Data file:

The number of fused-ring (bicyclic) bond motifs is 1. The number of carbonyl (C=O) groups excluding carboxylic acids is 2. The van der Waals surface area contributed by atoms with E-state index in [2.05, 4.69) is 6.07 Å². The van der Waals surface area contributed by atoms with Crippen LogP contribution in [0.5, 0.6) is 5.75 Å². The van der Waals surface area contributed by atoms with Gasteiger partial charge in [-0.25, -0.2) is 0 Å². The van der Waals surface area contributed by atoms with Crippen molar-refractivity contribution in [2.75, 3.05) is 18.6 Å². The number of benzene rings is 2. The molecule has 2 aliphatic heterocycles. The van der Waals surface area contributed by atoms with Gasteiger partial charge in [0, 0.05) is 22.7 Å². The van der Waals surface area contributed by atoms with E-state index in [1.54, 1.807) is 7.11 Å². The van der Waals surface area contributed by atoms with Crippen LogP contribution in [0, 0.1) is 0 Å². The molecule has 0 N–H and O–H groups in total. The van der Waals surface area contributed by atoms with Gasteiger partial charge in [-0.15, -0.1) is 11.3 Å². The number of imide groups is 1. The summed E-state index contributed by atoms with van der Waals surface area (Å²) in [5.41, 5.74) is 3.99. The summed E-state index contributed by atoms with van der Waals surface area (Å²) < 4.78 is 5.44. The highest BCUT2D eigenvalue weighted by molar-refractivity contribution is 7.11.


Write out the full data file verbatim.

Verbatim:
The number of fused-ring (bicyclic) bond motifs is 1. The number of carbonyl (C=O) groups excluding carboxylic acids is 2. The van der Waals surface area contributed by atoms with E-state index in [2.05, 4.69) is 6.07 Å². The van der Waals surface area contributed by atoms with Crippen LogP contribution in [0.5, 0.6) is 5.75 Å². The van der Waals surface area contributed by atoms with Gasteiger partial charge in [-0.25, -0.2) is 0 Å². The van der Waals surface area contributed by atoms with Crippen molar-refractivity contribution in [2.75, 3.05) is 18.6 Å². The number of benzene rings is 2. The molecule has 2 aliphatic heterocycles. The van der Waals surface area contributed by atoms with Gasteiger partial charge in [0, 0.05) is 22.7 Å². The van der Waals surface area contributed by atoms with E-state index in [1.54, 1.807) is 7.11 Å². The van der Waals surface area contributed by atoms with Crippen LogP contribution in [0, 0.1) is 0 Å². The molecule has 0 N–H and O–H groups in total. The van der Waals surface area contributed by atoms with Gasteiger partial charge in [-0.15, -0.1) is 11.3 Å². The number of imide groups is 1. The summed E-state index contributed by atoms with van der Waals surface area (Å²) in [5.41, 5.74) is 3.99. The summed E-state index contributed by atoms with van der Waals surface area (Å²) < 4.78 is 5.44. The highest BCUT2D eigenvalue weighted by molar-refractivity contribution is 7.11.